The Stockmarket as a Complex Adaptive System

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I recommend a paper entitled “The Stockmarket as a Complex Adaptive System” by Credit Suisse Director Michael J. Mauboussin.  Unfortunately if you are looking for a new paradigm on how to value stocks and predict price change you will be disappointed.

To cut to the quick, Mauboussin opines that the best way to value stocks is still the traditional discounted cash flow analysis. A stock is worth the income it will receive in future years, discounted by an appropriate rate of interest.

He also states that on balance markets are probably efficient to a large degree and that there is no reliable way of achieving above market average returns year after year.

The more interesting part of the paper is its discussion as to HOW such apparent “efficiency” arises in markets.

His theory is that it is NOT because investors are super smart. And not because markets are lead by a few super smart investors – the lead steers.

Mauboussin points out that economists are still mired in traditional 19th Century classical physics and statistics. That there is “cause and effect” in markets and that prices can be predicted by classical statistical analysis such as the linear regression.

Probably quite rightly, he points to advances such as chaos theory and the related concept of complex adaptive systems to explain the apparent efficiency in markets.

Investors do NOT absorb all information regarding a company and rationally make investment decisions. And in any event this would not explain crashes or their opposite, “irrational exuberance”.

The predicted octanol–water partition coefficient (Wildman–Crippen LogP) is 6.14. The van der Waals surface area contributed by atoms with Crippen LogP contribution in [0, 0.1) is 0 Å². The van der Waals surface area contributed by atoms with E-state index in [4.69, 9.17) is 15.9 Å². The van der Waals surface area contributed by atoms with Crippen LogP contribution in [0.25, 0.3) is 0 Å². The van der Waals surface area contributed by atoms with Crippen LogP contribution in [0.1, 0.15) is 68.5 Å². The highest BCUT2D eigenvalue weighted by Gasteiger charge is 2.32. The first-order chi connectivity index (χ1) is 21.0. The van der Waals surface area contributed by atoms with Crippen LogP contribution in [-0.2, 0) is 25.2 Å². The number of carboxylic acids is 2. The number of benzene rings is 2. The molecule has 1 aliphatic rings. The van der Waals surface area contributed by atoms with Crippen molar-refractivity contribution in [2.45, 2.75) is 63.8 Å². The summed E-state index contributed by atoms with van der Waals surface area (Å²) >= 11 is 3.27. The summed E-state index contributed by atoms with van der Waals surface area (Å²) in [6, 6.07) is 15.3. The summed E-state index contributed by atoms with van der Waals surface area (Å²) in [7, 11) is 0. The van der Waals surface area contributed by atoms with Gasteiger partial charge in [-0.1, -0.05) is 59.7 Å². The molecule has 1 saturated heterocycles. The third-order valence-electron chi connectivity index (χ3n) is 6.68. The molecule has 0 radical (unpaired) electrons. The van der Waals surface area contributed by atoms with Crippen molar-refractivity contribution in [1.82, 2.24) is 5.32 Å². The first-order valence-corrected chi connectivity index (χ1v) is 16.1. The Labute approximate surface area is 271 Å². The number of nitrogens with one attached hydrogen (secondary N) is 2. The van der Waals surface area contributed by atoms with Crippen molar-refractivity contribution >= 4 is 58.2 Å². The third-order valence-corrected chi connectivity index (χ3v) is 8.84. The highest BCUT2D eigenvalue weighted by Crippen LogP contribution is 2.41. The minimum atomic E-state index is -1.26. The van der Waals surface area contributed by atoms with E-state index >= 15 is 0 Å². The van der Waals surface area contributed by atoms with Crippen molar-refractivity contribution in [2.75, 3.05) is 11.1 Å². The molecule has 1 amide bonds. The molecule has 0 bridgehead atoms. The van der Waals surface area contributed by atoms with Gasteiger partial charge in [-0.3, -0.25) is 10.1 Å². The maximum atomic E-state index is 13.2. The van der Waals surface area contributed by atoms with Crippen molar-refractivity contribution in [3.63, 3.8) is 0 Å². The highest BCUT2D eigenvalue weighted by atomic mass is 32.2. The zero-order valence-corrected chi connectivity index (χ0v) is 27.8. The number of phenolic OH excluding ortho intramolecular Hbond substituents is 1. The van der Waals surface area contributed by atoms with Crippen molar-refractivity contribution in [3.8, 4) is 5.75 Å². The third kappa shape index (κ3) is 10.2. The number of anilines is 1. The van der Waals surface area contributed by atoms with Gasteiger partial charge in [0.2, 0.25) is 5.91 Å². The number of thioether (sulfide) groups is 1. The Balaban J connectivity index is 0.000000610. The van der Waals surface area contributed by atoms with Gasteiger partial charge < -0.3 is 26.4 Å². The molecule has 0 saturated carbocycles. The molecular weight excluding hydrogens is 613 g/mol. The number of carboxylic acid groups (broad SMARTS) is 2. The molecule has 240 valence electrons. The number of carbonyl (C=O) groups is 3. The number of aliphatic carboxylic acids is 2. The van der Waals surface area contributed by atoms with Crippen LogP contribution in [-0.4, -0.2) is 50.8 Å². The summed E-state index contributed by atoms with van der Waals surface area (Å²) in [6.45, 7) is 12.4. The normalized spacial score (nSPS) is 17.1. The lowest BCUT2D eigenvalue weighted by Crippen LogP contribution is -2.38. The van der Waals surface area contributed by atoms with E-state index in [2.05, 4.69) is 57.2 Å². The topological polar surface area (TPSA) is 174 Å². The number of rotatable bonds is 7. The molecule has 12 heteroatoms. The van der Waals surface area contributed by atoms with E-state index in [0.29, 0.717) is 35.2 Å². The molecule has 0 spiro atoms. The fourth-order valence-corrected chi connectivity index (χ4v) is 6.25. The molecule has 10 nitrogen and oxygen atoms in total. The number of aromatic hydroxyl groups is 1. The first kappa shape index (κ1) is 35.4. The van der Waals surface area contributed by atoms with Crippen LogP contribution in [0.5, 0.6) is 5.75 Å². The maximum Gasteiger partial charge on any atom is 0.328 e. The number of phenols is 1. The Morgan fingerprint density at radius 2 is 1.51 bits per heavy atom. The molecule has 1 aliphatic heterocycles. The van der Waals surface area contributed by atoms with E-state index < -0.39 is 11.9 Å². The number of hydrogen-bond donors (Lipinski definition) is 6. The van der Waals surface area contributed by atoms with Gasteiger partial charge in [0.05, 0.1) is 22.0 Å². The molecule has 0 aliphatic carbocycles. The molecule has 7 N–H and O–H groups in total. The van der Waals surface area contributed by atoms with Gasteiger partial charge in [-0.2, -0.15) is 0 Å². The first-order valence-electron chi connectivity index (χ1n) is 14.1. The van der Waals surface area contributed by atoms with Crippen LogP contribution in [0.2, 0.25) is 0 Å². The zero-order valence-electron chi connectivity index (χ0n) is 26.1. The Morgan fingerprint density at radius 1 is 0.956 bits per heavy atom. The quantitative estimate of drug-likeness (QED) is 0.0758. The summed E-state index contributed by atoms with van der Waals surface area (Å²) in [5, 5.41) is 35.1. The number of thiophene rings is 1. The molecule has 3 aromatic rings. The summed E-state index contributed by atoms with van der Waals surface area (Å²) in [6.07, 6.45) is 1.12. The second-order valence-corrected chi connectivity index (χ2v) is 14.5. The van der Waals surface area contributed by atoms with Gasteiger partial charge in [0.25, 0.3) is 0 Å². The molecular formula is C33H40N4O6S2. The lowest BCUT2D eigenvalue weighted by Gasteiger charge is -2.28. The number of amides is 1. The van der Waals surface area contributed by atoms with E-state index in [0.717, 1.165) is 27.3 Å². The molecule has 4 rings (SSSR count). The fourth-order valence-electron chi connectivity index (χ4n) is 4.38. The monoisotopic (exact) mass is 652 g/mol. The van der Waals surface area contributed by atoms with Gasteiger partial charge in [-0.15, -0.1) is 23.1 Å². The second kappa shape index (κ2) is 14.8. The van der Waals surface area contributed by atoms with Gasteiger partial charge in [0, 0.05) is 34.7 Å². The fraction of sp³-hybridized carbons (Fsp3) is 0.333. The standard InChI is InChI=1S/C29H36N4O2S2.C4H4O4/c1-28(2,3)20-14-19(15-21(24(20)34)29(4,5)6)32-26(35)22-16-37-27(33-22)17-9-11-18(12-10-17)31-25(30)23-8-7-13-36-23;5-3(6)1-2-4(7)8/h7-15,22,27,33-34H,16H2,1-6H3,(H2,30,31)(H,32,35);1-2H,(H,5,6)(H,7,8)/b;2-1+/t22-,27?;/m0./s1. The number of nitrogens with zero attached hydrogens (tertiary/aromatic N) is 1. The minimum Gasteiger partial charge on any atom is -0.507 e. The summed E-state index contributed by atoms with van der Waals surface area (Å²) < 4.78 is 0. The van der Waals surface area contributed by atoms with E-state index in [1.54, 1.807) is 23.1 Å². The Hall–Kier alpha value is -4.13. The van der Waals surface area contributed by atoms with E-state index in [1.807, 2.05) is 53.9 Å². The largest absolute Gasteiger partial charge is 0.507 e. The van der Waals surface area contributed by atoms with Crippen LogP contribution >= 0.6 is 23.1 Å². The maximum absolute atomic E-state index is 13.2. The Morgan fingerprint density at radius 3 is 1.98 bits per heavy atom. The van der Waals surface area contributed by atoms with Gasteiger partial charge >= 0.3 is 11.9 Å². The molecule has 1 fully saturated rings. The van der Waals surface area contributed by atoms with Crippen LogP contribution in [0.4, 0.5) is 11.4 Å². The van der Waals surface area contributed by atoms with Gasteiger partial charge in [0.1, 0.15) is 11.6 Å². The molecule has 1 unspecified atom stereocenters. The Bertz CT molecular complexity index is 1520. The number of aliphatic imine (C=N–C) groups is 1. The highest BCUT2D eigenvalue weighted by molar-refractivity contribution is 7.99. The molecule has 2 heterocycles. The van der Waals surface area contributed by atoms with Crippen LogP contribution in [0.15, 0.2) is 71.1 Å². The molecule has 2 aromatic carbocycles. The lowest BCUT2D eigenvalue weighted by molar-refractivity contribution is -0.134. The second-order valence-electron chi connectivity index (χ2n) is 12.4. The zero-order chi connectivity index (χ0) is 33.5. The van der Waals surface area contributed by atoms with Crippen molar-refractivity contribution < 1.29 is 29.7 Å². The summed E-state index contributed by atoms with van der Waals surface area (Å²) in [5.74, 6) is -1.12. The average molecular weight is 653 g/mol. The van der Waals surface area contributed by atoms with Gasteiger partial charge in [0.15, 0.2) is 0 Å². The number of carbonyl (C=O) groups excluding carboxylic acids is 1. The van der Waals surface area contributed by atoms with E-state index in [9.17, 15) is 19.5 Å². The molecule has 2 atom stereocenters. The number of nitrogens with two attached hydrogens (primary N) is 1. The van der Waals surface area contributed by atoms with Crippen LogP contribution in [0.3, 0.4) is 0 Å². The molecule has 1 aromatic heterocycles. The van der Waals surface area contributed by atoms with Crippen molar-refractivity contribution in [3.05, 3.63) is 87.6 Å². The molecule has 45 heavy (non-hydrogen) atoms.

Rather than all participants acting wisely and in concert, there is a plethora of many different views and rules all of which combine, without the necessity for an organiser or creator, to produce market “efficiency”.

The whole is greater than the parts. From the simple actions of many different investors, a vast, unpredictable and complex system emerges, which is constantly changing and adapting and is largely unpredictable.

The simplest way of understanding this is to observe a flock of birds wheeling their beautiful patterns in the sky. Rather than the birds following a wise leader who knows the “Way”, each bird has a few simple rules which it applies.

The complexity of flocking arises from the application of those simple rules by each individual bird.  The flocking effect is the result.

The theory is that this is how evolution works. No creator, no clockmaker, simply a few blind and simple rules played out over and over again my millions and billions of cells which eventually makes the whole bigger than the parts.

Emergence, to use the scientific term.

So there you have it. Markets are no more reliably predictable than the weather.  It’s all about blind and unseeing self organisation.

Flocking Birds
Flocking Birds

 

 

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